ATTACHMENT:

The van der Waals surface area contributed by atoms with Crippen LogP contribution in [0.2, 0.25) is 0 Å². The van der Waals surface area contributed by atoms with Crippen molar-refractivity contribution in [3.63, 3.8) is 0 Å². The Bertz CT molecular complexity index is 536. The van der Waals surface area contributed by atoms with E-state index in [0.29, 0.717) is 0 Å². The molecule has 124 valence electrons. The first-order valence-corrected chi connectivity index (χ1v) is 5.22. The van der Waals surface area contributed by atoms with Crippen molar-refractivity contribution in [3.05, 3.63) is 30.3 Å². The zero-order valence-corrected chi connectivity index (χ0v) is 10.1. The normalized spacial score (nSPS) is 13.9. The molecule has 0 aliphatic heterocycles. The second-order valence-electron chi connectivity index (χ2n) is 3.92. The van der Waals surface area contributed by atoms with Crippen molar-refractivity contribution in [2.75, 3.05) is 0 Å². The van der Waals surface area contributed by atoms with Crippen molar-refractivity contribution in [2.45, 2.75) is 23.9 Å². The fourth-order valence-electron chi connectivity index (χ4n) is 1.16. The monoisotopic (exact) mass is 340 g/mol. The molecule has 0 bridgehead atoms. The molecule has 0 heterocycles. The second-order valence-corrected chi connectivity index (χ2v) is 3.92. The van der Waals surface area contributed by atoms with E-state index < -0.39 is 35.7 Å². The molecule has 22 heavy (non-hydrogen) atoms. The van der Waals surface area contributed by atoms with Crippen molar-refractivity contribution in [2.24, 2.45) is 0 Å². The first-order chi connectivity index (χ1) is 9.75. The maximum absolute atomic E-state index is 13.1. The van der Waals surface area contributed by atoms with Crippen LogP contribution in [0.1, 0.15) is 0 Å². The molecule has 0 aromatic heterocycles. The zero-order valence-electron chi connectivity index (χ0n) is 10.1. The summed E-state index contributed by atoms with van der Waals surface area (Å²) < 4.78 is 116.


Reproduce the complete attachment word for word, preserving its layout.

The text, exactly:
The van der Waals surface area contributed by atoms with Crippen LogP contribution in [0.2, 0.25) is 0 Å². The van der Waals surface area contributed by atoms with Crippen molar-refractivity contribution in [3.63, 3.8) is 0 Å². The Bertz CT molecular complexity index is 536. The van der Waals surface area contributed by atoms with E-state index in [0.29, 0.717) is 0 Å². The molecule has 124 valence electrons. The first-order valence-corrected chi connectivity index (χ1v) is 5.22. The van der Waals surface area contributed by atoms with Crippen molar-refractivity contribution in [3.05, 3.63) is 30.3 Å². The zero-order valence-corrected chi connectivity index (χ0v) is 10.1. The normalized spacial score (nSPS) is 13.9. The molecule has 0 aliphatic heterocycles. The second-order valence-electron chi connectivity index (χ2n) is 3.92. The van der Waals surface area contributed by atoms with Crippen molar-refractivity contribution in [2.75, 3.05) is 0 Å². The van der Waals surface area contributed by atoms with Crippen molar-refractivity contribution in [2.45, 2.75) is 23.9 Å². The fourth-order valence-electron chi connectivity index (χ4n) is 1.16. The monoisotopic (exact) mass is 340 g/mol. The molecule has 0 bridgehead atoms. The molecule has 0 heterocycles. The second-order valence-corrected chi connectivity index (χ2v) is 3.92. The van der Waals surface area contributed by atoms with E-state index < -0.39 is 35.7 Å². The molecule has 22 heavy (non-hydrogen) atoms. The van der Waals surface area contributed by atoms with Crippen molar-refractivity contribution in [2.24, 2.45) is 0 Å². The first-order chi connectivity index (χ1) is 9.75. The maximum absolute atomic E-state index is 13.1. The van der Waals surface area contributed by atoms with Crippen LogP contribution in [0.1, 0.15) is 0 Å². The molecule has 0 aromatic heterocycles. The zero-order valence-electron chi connectivity index (χ0n) is 10.1. The summed E-state index contributed by atoms with van der Waals surface area (Å²) < 4.78 is 116.